I am writing this blog from Moscow, the place that my website (now almost fully functional) is about. I find it appropriate to discuss all the ways that I have seen migration play out over the course of my various stays here. I first came to Moscow in June 2011 as an undergraduate with one year of Russian under my belt. I’m not sure what I expected when my plane took off from JFK that summer evening, but I was shocked by the streets of Moscow. Growing up in the Bronx, I feel more at home in urban environments, but Moscow’s streets had kiosks everywhere. You could buy everything: fast food, cigarettes, beer, newspaper, SIM cards. It is probably more accurate to say that there was nothing that you couldn’t buy. It seemed to me that Russians ran many of these makeshift shops, but clearly migrants from elsewhere in the former Soviet Union had joined them.

It wasn’t until several years later when I had already chosen my dissertation topic that I found out that I had been right. Following the breakup of the Soviet Union and the introduction of capitalism, opening kiosks was more than a job for the entrepreneurs. It was a means of survival in a time of scarcity. Markets had existed in the Soviet period, relying on collective farmers from the warmer climates in the south to bring fruits and flowers to the streets in the north. One scholar, Jeff Sahadeo, has studied the formation of trade and migration networks among Soviet citizens from the Caucasus and Central Asia. Sensing the need for such items in cities such as Moscow, they worked in such markets, often in addition to other jobs or courses of study.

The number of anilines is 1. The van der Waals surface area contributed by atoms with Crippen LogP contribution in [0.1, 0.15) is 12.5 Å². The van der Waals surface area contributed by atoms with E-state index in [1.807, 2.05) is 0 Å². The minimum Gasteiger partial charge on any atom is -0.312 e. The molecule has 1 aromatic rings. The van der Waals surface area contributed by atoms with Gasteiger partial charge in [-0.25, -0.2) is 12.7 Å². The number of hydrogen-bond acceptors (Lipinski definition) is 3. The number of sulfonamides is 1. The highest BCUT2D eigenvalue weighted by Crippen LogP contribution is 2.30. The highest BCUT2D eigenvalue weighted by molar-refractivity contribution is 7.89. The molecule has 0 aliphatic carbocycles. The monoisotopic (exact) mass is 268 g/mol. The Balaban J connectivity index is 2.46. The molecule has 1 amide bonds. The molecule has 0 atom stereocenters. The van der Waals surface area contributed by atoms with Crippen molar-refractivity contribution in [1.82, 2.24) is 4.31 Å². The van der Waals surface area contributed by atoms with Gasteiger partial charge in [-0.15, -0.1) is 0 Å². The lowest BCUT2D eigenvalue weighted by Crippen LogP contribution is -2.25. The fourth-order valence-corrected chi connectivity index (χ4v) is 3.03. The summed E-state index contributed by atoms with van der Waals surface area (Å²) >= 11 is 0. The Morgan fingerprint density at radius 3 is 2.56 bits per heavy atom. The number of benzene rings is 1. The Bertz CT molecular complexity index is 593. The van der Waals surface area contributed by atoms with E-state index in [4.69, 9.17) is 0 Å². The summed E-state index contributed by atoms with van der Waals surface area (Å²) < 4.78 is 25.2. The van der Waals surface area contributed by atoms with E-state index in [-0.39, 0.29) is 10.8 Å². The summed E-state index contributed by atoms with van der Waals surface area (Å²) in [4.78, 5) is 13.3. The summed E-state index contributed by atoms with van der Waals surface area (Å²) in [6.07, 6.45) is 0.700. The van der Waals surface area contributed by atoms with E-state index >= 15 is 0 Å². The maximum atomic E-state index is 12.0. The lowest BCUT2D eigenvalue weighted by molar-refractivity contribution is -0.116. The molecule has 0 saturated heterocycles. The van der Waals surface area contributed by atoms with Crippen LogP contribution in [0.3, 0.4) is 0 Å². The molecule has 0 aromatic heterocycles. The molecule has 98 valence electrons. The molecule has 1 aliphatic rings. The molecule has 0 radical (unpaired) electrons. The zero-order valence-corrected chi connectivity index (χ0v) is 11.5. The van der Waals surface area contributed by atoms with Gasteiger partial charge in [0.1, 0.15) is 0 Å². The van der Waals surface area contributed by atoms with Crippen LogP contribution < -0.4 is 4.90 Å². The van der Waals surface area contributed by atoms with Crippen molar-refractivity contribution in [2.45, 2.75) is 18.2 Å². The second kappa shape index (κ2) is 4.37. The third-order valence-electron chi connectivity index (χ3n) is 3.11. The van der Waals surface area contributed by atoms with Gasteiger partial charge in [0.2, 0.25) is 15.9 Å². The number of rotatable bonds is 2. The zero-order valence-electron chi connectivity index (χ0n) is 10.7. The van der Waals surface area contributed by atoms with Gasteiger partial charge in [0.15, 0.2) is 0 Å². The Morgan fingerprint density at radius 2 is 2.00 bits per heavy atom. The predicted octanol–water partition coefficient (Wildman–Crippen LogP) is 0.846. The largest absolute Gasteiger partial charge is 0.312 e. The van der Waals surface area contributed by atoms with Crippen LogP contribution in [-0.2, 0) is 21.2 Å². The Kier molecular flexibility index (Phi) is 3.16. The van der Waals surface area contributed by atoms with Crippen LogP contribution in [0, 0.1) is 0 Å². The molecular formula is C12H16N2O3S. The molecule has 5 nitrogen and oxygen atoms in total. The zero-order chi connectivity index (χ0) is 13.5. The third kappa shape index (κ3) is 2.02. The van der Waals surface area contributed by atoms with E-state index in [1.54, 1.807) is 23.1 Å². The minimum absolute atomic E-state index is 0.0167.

The kiosks, the legacy of both the late Soviet and early post-Soviet periods, have largely been demolished. Sometime between my trips in 2011 and 2014, the kiosks that sold beer and cigarettes closed, largely in association with a movement to curb underage drinking and smoking. On a winter night in 2016, many of the remaining kiosks were razed to the ground as part of an effort to “clean up” the city. I was surprised that many kiosks were places that I had considered buildings that had electricity and water through the city’s infrastructure. Although city officials questioned the structural integrity of these buildings, the move was widely seen as a means to Europeanize the city before the start of the 2018 World Cup.

Preparations for the World Cup share many similarities with preparation for the Olympics (something covered in my website). In both cases, migrants both renovated and built from the ground up the stadiums to be used in both events. In the Soviet period, many migrants came to Moscow, hoping that their contributions for the Olympics, and therefore their contributions to building socialism, would help them find permanent residency and housing and Moscow, facilitated by shared Soviet citizenship. Today, migrants preparing Moscow for the World Cup have left the countries of the former Soviet Union, but the lack of shared citizenship has often limited their rights, particularly when compared to their predecessors. Instead of being praised as the builders of socialism, they are criticized for threatening the physical and economic security of Russian citizens. They are most likely more comparable to the migrants who police removed from the capital in 1980 to “cleanse” the city before the games.